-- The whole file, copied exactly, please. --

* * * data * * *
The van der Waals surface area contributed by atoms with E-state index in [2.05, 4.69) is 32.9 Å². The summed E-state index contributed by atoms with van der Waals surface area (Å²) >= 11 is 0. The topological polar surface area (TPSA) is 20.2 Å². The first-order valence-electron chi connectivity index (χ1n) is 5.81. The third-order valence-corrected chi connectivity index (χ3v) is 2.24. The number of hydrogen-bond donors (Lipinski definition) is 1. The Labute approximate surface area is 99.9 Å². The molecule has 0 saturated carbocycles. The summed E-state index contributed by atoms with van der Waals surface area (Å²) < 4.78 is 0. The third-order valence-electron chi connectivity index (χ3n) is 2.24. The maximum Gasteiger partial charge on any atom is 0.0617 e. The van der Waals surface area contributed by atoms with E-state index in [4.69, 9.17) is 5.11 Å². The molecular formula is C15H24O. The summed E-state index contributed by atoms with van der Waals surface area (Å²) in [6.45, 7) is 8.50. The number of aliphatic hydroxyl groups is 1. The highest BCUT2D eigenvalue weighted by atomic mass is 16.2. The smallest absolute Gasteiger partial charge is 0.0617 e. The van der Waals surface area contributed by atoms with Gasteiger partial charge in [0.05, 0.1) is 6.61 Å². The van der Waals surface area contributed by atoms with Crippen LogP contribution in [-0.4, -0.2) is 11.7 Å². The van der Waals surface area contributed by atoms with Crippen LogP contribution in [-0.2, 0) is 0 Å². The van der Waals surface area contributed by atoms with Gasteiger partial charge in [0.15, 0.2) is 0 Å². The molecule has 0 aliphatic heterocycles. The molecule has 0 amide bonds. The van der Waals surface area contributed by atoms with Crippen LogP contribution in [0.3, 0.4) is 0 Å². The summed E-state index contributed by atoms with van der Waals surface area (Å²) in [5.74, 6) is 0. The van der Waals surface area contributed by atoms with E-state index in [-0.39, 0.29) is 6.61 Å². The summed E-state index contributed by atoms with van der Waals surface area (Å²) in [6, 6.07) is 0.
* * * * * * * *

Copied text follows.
The van der Waals surface area contributed by atoms with E-state index in [2.05, 4.69) is 32.9 Å². The summed E-state index contributed by atoms with van der Waals surface area (Å²) >= 11 is 0. The topological polar surface area (TPSA) is 20.2 Å². The first-order valence-electron chi connectivity index (χ1n) is 5.81. The third-order valence-corrected chi connectivity index (χ3v) is 2.24. The number of hydrogen-bond donors (Lipinski definition) is 1. The Labute approximate surface area is 99.9 Å². The molecule has 0 saturated carbocycles. The summed E-state index contributed by atoms with van der Waals surface area (Å²) < 4.78 is 0. The third-order valence-electron chi connectivity index (χ3n) is 2.24. The maximum Gasteiger partial charge on any atom is 0.0617 e. The van der Waals surface area contributed by atoms with E-state index in [4.69, 9.17) is 5.11 Å². The molecular formula is C15H24O. The summed E-state index contributed by atoms with van der Waals surface area (Å²) in [6.45, 7) is 8.50. The number of aliphatic hydroxyl groups is 1. The highest BCUT2D eigenvalue weighted by atomic mass is 16.2. The smallest absolute Gasteiger partial charge is 0.0617 e. The van der Waals surface area contributed by atoms with Gasteiger partial charge in [0.05, 0.1) is 6.61 Å². The van der Waals surface area contributed by atoms with Crippen LogP contribution in [-0.4, -0.2) is 11.7 Å². The van der Waals surface area contributed by atoms with Crippen LogP contribution in [-0.2, 0) is 0 Å². The van der Waals surface area contributed by atoms with Gasteiger partial charge in [0.15, 0.2) is 0 Å². The molecule has 0 aliphatic heterocycles. The molecule has 0 amide bonds. The van der Waals surface area contributed by atoms with Crippen LogP contribution in [0.3, 0.4) is 0 Å². The summed E-state index contributed by atoms with van der Waals surface area (Å²) in [5.74, 6) is 0. The van der Waals surface area contributed by atoms with E-state index in [-0.39, 0.29) is 6.61 Å². The summed E-state index contributed by atoms with van der Waals surface area (Å²) in [6, 6.07) is 0.